Several groups also focused on the underlying mechanisms of CHIP-mediated clonal expansions with elegant functional studies. For example, probing the methylation-independent effect of DNMT3A mutations using catalytically inactive mutants (presented by Won Kyun Koh from the Challen Lab, Washington University School of Medicine, Abstract 24), mechanisms of inflammation-related clonal advantage of DNMT3A mutations driven by p53 stabilization (presented by Dr. Christine Zhang, Challen Lab, Abstract 600) and fatty bone marrow (presented by Naama Zioni, Shlush Lab at the Weizmann Institute, Abstract 596).
Among studies focused on reconciling molecular mechanisms driving disease included one from Dr. Andreea Reilly, from the Doulatov Lab (University of Washington; Abstract 502), whose group showed how loss of LMNB1, a gene commonly deleted by 5q-MDS, leads to loss of self-renewal, myeloid bias, changes in the 3D genome organization responsible for aberrant lineage specification and characteristic morphological findings among neutrophils in this MDS subtype.
Many of the main scientific sessions at the Presidential Symposium focused on the biology of TP53, the most recurrently mutated oncogene in cancer and associated with extremely poor prognosis in hematological malignancies. Dr. Carol Prives discussed fundamental biological mechanisms of p53-driven tumorigenesis and Dr. Guillermina Lozano and Dr. Matthew Davids, the latest therapeutic approaches related to p53-mutant inbition. Dr. Alba Rodriguez-Meira from the Mead Lab (University of Oxford, Abstract 3) identified inflammatory stimuli that drive disease transformation in the context of TP53-mutated myeloproliferative neoplasms.[RMA1] We had a chance to interview her during the conference, and you can read her experience below.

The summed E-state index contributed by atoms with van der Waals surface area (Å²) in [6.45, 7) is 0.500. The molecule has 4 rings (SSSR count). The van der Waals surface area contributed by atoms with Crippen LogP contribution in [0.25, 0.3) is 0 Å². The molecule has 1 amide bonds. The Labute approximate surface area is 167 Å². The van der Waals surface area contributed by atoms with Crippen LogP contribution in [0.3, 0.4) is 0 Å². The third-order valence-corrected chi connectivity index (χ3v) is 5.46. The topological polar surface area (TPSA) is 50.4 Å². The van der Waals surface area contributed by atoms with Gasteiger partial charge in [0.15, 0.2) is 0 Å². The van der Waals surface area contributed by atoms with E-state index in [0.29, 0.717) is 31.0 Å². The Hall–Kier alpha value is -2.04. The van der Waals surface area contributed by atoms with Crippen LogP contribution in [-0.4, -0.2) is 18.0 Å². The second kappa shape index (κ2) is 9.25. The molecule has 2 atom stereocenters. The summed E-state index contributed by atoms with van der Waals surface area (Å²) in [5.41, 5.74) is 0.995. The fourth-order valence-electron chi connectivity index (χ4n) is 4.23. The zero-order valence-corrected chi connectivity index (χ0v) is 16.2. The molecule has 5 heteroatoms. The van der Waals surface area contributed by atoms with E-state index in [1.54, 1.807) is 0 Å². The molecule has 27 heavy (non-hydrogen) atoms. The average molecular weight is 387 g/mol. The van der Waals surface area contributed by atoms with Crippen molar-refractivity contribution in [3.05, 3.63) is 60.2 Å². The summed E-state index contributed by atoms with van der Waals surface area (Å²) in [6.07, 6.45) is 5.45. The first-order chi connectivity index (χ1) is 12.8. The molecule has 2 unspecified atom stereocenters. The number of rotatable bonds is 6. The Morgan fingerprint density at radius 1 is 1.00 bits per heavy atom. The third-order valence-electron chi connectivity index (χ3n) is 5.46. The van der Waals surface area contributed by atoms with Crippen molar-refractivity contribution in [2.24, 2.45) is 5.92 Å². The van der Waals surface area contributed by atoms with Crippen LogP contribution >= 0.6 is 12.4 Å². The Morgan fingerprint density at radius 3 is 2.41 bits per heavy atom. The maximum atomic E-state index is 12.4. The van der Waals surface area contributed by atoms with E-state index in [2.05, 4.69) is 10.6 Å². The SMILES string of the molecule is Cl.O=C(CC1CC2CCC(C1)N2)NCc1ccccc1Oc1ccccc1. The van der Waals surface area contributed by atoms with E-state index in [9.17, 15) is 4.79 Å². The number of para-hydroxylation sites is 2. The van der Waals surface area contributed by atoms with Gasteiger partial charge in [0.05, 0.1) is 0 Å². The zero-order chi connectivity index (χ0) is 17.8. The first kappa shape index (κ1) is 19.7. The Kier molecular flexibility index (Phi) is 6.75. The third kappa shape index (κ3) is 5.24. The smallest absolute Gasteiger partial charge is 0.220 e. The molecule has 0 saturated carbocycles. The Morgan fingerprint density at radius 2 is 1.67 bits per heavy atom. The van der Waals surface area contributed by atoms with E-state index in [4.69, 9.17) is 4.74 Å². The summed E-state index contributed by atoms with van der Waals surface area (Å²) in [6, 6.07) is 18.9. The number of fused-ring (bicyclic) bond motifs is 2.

Interview with Dr. Alba Rodriguez Meira at ASH21
How did you enjoy ASH this year?
It was an amazing experience to finally see colleagues after two years in a much more interactive way. I just moved to the US so I can meet US colleagues in person now and extend my network.
What was the ASH highlight for you?
Being in the backstage room in the plenary session before my talk seeing all the preparations that go into a Plenary Session. I also got a lot of energy from interactions with colleagues and feeling alive in the scientific community.
How did you manage to have your abstract selected for the plenary session?
It was just the right combination of innovative technology and interesting biology that was timely with current trends in hematology research looking into TP53 mutated neoplasms.
How was your experience giving this talk?
Honestly, it was very overwhelming; the music upon entry was very intimidating but I thought it was such a good opportunity. I actually enjoyed the session very much at the end.
What helped you to deliver a good talk?